Rafael Nadal: 'It demands you at all times'

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Rafael Nadal: 'It demands you at all times'

Juan Martin Del Potro, 33, played what would be the last game of his career on Tuesday night in Buenos Aires. Del Potro has been dealing with a knee injury since 2018, he underwent four surgeries but was unable to recover and play injury-free.

Juan Martin's last standout season came in 2018 when he claimed the first Masters 1000 title, played in the US Open final and became world number three. Del Potro qualified for the ATP Finals for the fifth time of his career that year after beating Karen Khachanov in the second round in Beijing.

Juan Martin defeated Karen 6-4, 7-6 for his 45th victory of the season which took him to London, where he was joined by Rafael Nadal, Roger Federer and Novak Djokovic. The Argentine made his ATP Finals debut as a 20-year-old in 2008, defeating Jo-Wilfried Tsonga in tight straight sets and losing to Novak Djokovic and Nikolay Davydenko to end his career debut at the round-robin stage.

A year later, Juan Martín was the contender for the title at the London ATP Finals. The Argentine defeated Fernando Verdasco, Robin Soderling and Roger Federer to set the title match against Nikolay Davydenko who defeated him 6-3, 6-4.

After struggling with injuries in the years that followed, del Potro returned to London in 2012. The Argentine began the tournament with a loss against David Ferrer before ousting Roger Federer and Janko Tipsarevic to secure a place in the semi-finals, where he lost to Novak.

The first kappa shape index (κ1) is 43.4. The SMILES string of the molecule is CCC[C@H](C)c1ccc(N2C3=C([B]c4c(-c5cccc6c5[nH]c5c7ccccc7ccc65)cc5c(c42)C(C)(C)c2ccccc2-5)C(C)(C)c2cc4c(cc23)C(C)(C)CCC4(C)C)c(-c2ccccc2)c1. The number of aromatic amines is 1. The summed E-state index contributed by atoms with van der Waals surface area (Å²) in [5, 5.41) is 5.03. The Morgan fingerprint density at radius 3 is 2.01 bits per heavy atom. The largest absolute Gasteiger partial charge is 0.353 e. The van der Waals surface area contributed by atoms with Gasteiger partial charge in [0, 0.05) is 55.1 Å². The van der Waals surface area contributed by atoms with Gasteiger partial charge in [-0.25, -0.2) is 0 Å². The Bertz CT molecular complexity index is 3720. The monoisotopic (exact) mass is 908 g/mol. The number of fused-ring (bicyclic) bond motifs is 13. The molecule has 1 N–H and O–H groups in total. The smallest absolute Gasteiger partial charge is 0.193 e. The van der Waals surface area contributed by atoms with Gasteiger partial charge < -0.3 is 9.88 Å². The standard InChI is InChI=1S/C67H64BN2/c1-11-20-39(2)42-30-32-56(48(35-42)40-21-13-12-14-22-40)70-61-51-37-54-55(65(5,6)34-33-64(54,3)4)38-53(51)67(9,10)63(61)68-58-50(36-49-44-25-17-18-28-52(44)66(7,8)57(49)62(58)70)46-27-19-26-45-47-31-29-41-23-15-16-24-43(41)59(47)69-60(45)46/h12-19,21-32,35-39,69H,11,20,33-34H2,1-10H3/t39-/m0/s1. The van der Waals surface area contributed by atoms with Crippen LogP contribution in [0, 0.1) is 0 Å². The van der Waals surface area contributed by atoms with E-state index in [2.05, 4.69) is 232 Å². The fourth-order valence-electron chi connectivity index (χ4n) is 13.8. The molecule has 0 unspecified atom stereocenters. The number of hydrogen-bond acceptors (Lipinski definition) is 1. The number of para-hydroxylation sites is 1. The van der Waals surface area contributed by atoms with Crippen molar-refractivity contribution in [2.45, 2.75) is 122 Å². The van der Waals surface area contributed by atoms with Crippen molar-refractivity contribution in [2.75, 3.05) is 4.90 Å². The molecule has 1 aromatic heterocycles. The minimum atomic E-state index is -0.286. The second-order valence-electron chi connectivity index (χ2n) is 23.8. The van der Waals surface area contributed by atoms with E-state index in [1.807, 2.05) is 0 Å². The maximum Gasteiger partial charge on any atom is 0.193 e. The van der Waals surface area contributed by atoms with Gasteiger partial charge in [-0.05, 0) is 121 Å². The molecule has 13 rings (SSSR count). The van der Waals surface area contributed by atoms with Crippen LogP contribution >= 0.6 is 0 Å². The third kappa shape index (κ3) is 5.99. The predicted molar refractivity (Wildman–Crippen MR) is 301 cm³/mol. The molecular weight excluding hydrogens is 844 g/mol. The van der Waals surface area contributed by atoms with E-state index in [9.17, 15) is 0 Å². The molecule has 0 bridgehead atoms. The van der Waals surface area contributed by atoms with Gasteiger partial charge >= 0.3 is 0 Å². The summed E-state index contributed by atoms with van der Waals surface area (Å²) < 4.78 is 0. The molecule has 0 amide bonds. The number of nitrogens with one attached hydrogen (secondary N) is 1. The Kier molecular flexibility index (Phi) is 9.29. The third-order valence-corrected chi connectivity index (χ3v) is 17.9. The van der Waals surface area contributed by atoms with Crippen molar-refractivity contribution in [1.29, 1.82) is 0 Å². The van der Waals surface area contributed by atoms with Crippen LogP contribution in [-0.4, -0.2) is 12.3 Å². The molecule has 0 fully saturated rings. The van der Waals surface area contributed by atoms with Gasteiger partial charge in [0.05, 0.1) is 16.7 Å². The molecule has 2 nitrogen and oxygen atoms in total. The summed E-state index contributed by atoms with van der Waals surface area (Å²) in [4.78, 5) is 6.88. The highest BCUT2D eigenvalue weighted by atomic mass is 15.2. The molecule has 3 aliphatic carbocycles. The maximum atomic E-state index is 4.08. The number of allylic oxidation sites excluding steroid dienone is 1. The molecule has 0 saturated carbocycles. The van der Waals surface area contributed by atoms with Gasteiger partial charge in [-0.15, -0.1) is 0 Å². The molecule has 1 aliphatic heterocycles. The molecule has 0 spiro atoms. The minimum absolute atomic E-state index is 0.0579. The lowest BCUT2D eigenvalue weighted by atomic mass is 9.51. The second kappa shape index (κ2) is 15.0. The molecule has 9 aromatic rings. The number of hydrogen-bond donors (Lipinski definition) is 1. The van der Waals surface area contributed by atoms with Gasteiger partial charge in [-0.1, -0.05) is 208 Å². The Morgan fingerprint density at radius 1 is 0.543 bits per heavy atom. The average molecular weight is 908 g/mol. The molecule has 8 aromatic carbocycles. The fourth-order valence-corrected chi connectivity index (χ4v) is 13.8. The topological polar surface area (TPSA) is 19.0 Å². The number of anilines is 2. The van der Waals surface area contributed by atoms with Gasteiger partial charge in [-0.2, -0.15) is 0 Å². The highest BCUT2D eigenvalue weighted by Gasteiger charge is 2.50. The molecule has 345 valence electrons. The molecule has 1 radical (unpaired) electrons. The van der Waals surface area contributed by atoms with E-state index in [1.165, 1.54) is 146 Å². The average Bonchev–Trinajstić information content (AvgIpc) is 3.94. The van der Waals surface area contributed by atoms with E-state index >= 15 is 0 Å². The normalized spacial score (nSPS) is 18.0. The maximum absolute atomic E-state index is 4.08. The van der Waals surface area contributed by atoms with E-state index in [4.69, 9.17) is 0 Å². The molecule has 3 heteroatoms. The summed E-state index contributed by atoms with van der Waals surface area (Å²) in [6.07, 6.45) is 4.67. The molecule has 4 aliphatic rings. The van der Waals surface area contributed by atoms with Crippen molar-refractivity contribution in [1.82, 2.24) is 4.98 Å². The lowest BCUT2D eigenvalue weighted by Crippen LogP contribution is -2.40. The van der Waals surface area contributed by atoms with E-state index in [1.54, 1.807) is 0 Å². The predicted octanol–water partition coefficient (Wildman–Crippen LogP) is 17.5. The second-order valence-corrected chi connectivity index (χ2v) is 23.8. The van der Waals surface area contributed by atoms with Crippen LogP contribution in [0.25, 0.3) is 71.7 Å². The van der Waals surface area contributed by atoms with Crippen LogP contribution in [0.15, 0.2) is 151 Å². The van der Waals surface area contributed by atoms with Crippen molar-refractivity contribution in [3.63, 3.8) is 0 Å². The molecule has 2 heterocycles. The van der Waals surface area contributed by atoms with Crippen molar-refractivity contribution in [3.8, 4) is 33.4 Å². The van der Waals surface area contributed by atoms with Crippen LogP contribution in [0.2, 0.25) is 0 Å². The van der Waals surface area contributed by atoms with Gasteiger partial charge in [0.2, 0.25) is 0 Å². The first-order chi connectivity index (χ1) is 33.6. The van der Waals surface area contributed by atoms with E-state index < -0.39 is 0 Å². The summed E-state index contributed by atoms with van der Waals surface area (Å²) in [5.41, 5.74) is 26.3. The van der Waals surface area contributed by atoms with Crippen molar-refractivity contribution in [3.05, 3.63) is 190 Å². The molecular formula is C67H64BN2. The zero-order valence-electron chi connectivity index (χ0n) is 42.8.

Rafa is very particular with his on-court rituals

In a recent interview at Cantabria Labs, Rafael Nadal talked about his views on tennis, calling it a "mentally aggressive sport" that requires a lot of focus. In the interview, Nadal referred to tennis as a demanding sport, highlighting the need to stay focused in order to succeed.

The 35-year-old revealed that his much-talked-about rituals help him to concentrate in the heat of battle. "Tennis is a mentally aggressive sport. It demands you at all times. One has to be able to find a way to be focused on what one is doing almost 100%, without being distracted by external things," said Nadal.

"I achieve that state of concentration by doing all the rituals I do. I don't know if it's something positive or negative, but it works for me. I have some rituals that help me feel focused on what I'm doing. It's the way to differentiate when I'm competing from the rest of my life," added the World No. 5.